While America justly claims barbecue as its own today, there’s history to this cooking technique. And it goes way back in time – to the days when cavemen (and women!) discovered the kind of miraculous combination of meat and heat. The idea of roasting food over a fire was embraced by many ancient civilizations around the globe.


First, let’s travel back about 200,000 years.

That’s the age of the cooking artifacts found near Carmel by archaeologists at Israel’s University of Haifa. The evidence there tells us that large, meaty hooved animals, such as cattle, deer, and boars, were on the menu. Our ancestors would have probably first just thrown the meat into an open fire, then eventually discovered the effectiveness of green, inflammable wooden skewers to hold the meat over the flame.


Things inevitably got more sophisticated.

(It’s a long way from a green stick to a wood pellet grill!)  Wooden frames held larger pieces meat far enough away from the flame so as not to incinerate dinner and cookware alike; this approach mandated slower cooking times and added the flavor of smoke. With that taste came preservative qualities: smoke reduces the moisture that allows bacteria to grow, so perishable meat could be smoked, dried and salted for future consumption. In ancient China, India, and Japan, smoking food has been popular for thousands of years. Ceramic urns for smoking are called kamados in Japan and tandoors in India.

The use of spits and metal implements in ancient Greece is documented in Homer’s Iliad and The Odyssey. Then there’s the gridiron, the precursor to today’s grill, which was developed early in the Iron Age. Note that the Greeks basted the meat in wine and salt, and feasted outdoors. Sound familiar?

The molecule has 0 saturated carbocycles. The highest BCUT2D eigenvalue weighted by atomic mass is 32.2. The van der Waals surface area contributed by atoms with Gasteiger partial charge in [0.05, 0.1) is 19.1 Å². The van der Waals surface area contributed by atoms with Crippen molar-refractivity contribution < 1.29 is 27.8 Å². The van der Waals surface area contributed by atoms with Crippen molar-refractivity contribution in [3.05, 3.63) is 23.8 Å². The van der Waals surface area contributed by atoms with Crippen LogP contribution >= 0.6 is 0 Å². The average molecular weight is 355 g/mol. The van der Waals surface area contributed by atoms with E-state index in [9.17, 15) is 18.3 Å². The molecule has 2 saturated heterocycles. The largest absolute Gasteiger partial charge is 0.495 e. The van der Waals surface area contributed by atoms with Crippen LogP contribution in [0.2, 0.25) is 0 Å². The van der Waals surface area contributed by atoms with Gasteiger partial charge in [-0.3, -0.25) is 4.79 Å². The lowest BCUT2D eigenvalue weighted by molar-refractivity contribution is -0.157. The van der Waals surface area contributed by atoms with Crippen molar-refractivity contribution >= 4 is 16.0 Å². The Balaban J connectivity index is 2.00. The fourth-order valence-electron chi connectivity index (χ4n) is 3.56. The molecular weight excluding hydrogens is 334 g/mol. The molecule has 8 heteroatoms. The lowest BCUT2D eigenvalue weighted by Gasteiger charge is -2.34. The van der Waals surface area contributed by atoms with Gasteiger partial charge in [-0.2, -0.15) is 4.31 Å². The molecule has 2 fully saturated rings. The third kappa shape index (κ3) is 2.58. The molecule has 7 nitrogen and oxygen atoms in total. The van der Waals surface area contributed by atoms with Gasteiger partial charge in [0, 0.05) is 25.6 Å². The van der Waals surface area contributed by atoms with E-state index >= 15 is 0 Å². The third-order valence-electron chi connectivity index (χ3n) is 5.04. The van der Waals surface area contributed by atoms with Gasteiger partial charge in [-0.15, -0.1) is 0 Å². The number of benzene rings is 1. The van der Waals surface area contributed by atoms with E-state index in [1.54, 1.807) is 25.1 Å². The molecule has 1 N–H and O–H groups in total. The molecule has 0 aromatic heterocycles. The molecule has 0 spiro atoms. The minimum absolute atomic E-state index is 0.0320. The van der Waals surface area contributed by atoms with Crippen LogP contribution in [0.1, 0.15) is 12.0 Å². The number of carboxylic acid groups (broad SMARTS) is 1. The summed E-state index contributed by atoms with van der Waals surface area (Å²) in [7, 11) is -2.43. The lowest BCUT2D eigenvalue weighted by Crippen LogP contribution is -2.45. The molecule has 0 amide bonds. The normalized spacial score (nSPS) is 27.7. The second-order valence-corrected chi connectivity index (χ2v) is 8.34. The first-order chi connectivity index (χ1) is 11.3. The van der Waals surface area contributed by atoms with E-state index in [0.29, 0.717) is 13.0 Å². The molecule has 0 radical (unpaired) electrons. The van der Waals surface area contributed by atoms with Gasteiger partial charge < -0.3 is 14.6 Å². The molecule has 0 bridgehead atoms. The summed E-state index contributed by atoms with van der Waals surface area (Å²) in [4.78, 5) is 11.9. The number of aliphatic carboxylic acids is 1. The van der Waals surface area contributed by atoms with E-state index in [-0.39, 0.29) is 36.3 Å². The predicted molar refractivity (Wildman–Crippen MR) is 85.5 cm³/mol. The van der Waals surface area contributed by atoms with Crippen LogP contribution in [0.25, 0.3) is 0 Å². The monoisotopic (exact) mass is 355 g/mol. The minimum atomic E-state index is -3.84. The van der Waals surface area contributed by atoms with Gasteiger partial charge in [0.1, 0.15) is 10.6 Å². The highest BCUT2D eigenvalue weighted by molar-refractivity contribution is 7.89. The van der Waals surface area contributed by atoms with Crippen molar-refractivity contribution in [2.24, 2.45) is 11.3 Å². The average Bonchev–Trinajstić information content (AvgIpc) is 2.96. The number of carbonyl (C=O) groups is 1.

Look in the Hebrew Old Testament books of Exodus and Leviticus for references to burnt offerings of animals. The smoke rose to God, but the meat of the animals was eaten by Moses and company.


Fire plus food – that’s the simple, but absolutely brilliant idea.

No wonder barbecue has endured, and pleased the world’s palates, through the ages. If you’re looking to add even more flavor to your BBQ, check out our bbq series, Sauces of Honor: Chicken and Sauces of Honor: Pork.


Thanks to our source for these historical facts, amazingribs.com. If you want to dig into a great big fun serving of their barbecue scholarship, visit the site and check out the best-selling Meathead: The Science of Great Barbecue and Grilling, authored by website founder Meathead Goldwyn.

Come back to this blog for more history lessons in the months ahead!



Pin It on Pinterest